In this study of cancer in offspring we demonstrate that factors linked to horticulture and use of pesticides are associated with cancer at an early age, whereas factors in animal husbandry, in particular poultry farming, are associated with cancers in later childhood and young adulthood. Incident cancer was investigated in offspring born in 1952-1991 to parents identified as farm holders in agricultural censuses in Norway in 1969-1989. In the follow-up of 323,292 offspring for 5.7 million person-years, 1,275 incident cancers were identified in the Cancer Registry for 1965-1991. The standardized incidence for all cancers was equal to the total rural population of Norway, but cohort subjects had an excess incidence of nervous-system tumours and testicular cancers in certain regions and strata of time that could imply that specific risk factors were of importance. Classification of exposure indicators was based on information given at the agricultural censuses. Risk factors were found for brain tumours, in particular non-astrocytic neuroepithelial tumours: for all ages, pig farming tripled the risk [rate ratio (RR), 3.11; 95% confidence interval (CI), 1.89-5.13]; indicators of pesticide use had an independent effect of the same magnitude in a dose-response fashion, strongest in children aged 0 to 14 years (RR, 3.37; 95% CI, 1.63-6.94). Horticulture and pesticide indicators were associated with all cancers at ages 0 to 4 years, Wilms' tumour, non-Hodgkin's lymphoma, eye cancer and neuroblastoma. Chicken farming was associated with some common cancers of adolescence, and was strongest for osteosarcoma and mixed cellular type of Hodgkin's disease. The main problem in this large cohort study is the crude exposure indicators available; the resulting misclassification is likely to bias any true association towards unity.
Clustering of deaths in a small, defined group of employees may occur by chance. Alternatively, the cause may be non-fortuitous, for example selection of risk individuals into the group, risk factors at work or in lifestyle. According to the Norwegian Working Environment Act it is the employer's duty to make the decision as to whether an observed cluster of deaths should have consequences for the working environment. The employer may feel a natural need for advice from specialists in order to take this decision. In many instances, the occupational health service will be a natural choice for the employer as a source of advice. At one work-place five out of a total of ten press consultants died between 1970 and 1988. The article describes a way to estimate the probability of the clustering being fortuitous. Fortuity is compared with other possibilities.
We used multistep register linkage to measure the occurrence of cancer in offspring of male members of the Oslo unions of printers. A file of their children was established through linkage with the Central Population Register. Children born 1950-1987 (N = 12,440) were traced for cancer during 1965-1987 in the Cancer Registry of Norway (193,406 person-years). We found 33 cases of cancer. The standardized incidence ratio was near expected for person-years after age 14 (25 cases observed) but lower than expected for person-years in the age group 0-14 years (eight cases observed, standardized incidence ratio 0.58, 95% confidence interval 0.25-1.14). This negative association was stronger when more precise criteria for time of exposure were applied, especially for children 0-14 years with fathers in categories exposed to lead 1 year before the child's birth. Methodologic problems with this approach are nondifferential exposure misclassification and the need for large data sets. The method could serve as an alternative to the case-control design in reproductive epidemiology.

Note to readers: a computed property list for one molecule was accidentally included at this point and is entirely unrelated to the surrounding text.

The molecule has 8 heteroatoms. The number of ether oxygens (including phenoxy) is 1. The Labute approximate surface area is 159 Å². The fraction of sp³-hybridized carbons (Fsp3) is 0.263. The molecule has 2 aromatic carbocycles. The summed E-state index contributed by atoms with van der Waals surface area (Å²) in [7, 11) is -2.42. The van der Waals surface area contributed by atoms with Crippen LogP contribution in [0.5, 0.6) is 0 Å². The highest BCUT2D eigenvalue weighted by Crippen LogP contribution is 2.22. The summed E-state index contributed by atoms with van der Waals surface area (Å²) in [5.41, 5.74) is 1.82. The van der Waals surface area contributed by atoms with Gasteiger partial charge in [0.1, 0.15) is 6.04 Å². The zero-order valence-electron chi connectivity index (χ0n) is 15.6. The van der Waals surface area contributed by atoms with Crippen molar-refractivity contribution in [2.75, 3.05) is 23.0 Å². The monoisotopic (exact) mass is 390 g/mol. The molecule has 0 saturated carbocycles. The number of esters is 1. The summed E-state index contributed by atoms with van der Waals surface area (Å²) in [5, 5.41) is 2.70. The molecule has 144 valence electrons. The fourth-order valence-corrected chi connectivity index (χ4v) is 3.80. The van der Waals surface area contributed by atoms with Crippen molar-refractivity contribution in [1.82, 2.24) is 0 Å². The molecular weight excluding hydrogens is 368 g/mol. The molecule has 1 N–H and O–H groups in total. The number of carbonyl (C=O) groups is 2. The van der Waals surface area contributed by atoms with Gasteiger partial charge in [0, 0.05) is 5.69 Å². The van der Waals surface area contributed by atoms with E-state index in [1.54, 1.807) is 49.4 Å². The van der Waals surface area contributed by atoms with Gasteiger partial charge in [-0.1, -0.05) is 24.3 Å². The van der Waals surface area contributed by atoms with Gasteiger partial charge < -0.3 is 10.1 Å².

In a national study of births to farmers in Norway, grain farming was associated with short gestational age (21-24 weeks). An impact of selective fertility and maternal heterogeneity on the association was suspected but could not be assessed further in a traditional birth-based design. Thus, analyses based on the mother as the observational unit were performed. A total of 45,969 farmers with a first birth in 1967-1981 were followed for subsequent births and perinatal mortality. A perinatal loss increased farmers' likelihood to continue to another pregnancy, but this selective fertility was less dominant than in the general population due to a higher baseline fertility. The effect of the mother's reproductive history on the grain farming-midpregnancy delivery association was analyzed in 59,338 farmers with more than one single birth in 1967-1991. A history of preterm birth (